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Kai-Uwe Hemken | Diffusion, Concentration, Reflection. Intuitive Insight in the Work of Hans Kotter

'Art that impresses the eye' is a heading that suits the latest works by Hans Kotter: cheerfully colourful three-dimensional and wall-mounted objects, and forms combining mirrors and light in wall-boxes all define the overall spatial context with their sensitively selected placement. At first glance, the compact exhibits with their bright colours and visual illusions suggest cheerfulness and innocence, making the dismal concrete surroundings of many an office building appear in a different light. But a second look reveals a deeper, meaningful dimension, which promises a profane 'illumination' full of insight.

Points of light arranged in a ring within a reflecting wall-box shine with absolute technical perfection, as can be seen in the work 'down under' (2011). Submerged in bluish or reddish light, the configurations of lights and mirrors develop a more intense atmospheric aura. The eye wanders rather disquieted through the objects' suggested depth, constantly attempting to find some visual hold. With a wry smile, Kotter highlights the inadequacy of the human perceptual apparatus, our eyes happily joining in his receptive game of lively 'conversation'. The tunnel formation of these points of light, however, causes the viewer's attention to wander away from the factual to the metaphorical dimension: in Kotter's works the well-known concept of tunnel vision, used to criticise a narrowing of perception and one's limited interpretation of key contexts, is extended into the infinity of three dimensions. Closure and opening thus become vital metaphors, not only in this single work from the artist's most recent creative phase.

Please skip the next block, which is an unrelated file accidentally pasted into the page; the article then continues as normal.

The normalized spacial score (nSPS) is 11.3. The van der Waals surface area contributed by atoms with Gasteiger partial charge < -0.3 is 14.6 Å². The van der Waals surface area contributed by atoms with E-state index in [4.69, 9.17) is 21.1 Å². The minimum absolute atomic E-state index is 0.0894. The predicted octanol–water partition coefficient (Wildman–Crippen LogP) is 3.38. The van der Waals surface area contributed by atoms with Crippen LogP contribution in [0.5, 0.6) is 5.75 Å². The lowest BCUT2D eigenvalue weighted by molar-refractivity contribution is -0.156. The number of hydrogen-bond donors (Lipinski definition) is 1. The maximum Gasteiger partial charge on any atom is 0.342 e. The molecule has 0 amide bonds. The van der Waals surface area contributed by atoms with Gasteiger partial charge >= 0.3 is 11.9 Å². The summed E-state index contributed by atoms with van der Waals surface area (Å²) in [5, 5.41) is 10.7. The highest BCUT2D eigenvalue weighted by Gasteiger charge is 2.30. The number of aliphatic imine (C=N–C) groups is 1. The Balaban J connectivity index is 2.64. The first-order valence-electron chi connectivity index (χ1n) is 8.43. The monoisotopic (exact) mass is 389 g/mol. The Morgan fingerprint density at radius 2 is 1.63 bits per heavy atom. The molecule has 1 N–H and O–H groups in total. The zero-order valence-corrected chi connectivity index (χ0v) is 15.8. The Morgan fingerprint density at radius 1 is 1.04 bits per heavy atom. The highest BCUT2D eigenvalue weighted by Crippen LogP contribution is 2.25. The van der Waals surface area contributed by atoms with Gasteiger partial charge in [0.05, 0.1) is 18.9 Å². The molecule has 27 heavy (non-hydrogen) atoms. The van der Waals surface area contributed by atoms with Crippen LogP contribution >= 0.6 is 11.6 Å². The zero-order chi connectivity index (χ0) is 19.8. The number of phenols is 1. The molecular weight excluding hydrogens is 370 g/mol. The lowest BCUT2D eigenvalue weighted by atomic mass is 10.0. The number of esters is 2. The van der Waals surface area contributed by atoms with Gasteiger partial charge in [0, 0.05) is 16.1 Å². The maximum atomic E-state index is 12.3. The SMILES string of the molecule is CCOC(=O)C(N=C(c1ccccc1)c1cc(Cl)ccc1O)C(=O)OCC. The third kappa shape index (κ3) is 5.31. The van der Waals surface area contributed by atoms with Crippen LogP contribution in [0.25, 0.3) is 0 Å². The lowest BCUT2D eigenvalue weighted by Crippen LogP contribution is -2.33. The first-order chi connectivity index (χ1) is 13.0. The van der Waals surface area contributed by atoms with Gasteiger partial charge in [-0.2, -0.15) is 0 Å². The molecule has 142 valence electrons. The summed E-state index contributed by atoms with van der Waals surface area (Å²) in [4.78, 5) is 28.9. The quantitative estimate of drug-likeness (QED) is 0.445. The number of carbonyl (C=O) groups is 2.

From this perspective Kotter goes a stage further than the aesthetically related innovations of the previous generation, particularly associated with the name Victor Vasarely and with Op Art. Vasarely's interest lay in illusionist effects, which he attempted to achieve by means of colours, forms and lines; he aimed, therefore, at irritations of vision, at immediacy in the contemplation of art, and ultimately at aesthetics that required no prior knowledge. But Kotter, who claims to see himself within a line of tradition from Vasarely, extends the field of visual irritation. While Vasarely, still entirely in the spirit of Minimal Art, had wished to ban meaning from art and employed his formal aesthetics as a pointer to the limitations of human perception, the semantic and therefore the narrative return in Kotter's work – which is characteristic, among other things, of the post-modern generation.